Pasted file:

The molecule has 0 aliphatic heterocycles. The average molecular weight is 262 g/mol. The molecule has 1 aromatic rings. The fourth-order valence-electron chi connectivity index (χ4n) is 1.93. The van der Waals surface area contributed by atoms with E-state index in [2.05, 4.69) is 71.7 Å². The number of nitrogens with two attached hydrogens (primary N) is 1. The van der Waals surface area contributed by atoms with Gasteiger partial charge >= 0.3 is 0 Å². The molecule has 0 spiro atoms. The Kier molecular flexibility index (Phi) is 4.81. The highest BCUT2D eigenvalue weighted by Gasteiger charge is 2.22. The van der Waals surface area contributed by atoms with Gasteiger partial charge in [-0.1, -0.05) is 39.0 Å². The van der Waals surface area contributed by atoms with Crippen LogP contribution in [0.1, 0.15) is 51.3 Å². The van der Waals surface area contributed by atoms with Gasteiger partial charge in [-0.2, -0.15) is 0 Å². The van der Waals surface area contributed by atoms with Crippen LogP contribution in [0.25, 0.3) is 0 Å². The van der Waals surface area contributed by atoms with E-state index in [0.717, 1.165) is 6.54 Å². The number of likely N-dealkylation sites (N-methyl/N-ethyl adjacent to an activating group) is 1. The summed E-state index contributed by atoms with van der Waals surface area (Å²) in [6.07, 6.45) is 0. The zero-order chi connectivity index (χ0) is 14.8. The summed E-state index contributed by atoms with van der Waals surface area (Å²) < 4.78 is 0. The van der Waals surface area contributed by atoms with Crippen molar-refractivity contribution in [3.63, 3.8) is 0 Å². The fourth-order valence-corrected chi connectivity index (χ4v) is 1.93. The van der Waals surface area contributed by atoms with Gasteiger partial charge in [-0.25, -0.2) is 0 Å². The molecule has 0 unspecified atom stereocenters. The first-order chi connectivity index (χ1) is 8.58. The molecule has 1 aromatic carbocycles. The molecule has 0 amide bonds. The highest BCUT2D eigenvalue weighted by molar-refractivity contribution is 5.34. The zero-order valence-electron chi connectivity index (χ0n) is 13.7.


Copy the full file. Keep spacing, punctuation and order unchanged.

The molecule has 0 aliphatic heterocycles. The average molecular weight is 262 g/mol. The molecule has 1 aromatic rings. The fourth-order valence-electron chi connectivity index (χ4n) is 1.93. The van der Waals surface area contributed by atoms with E-state index in [2.05, 4.69) is 71.7 Å². The number of nitrogens with two attached hydrogens (primary N) is 1. The van der Waals surface area contributed by atoms with Gasteiger partial charge >= 0.3 is 0 Å². The molecule has 0 spiro atoms. The Kier molecular flexibility index (Phi) is 4.81. The highest BCUT2D eigenvalue weighted by Gasteiger charge is 2.22. The van der Waals surface area contributed by atoms with Gasteiger partial charge in [-0.1, -0.05) is 39.0 Å². The van der Waals surface area contributed by atoms with Crippen LogP contribution in [0.1, 0.15) is 51.3 Å². The van der Waals surface area contributed by atoms with Gasteiger partial charge in [-0.2, -0.15) is 0 Å². The van der Waals surface area contributed by atoms with Crippen LogP contribution in [0.25, 0.3) is 0 Å². The van der Waals surface area contributed by atoms with E-state index in [0.717, 1.165) is 6.54 Å². The number of likely N-dealkylation sites (N-methyl/N-ethyl adjacent to an activating group) is 1. The summed E-state index contributed by atoms with van der Waals surface area (Å²) in [6.07, 6.45) is 0. The zero-order chi connectivity index (χ0) is 14.8. The summed E-state index contributed by atoms with van der Waals surface area (Å²) < 4.78 is 0. The van der Waals surface area contributed by atoms with Crippen molar-refractivity contribution in [3.63, 3.8) is 0 Å². The fourth-order valence-corrected chi connectivity index (χ4v) is 1.93. The van der Waals surface area contributed by atoms with Gasteiger partial charge in [-0.25, -0.2) is 0 Å². The molecule has 0 unspecified atom stereocenters. The first-order chi connectivity index (χ1) is 8.58. The molecule has 1 aromatic carbocycles. The molecule has 0 amide bonds. The highest BCUT2D eigenvalue weighted by molar-refractivity contribution is 5.34. The zero-order valence-electron chi connectivity index (χ0n) is 13.7.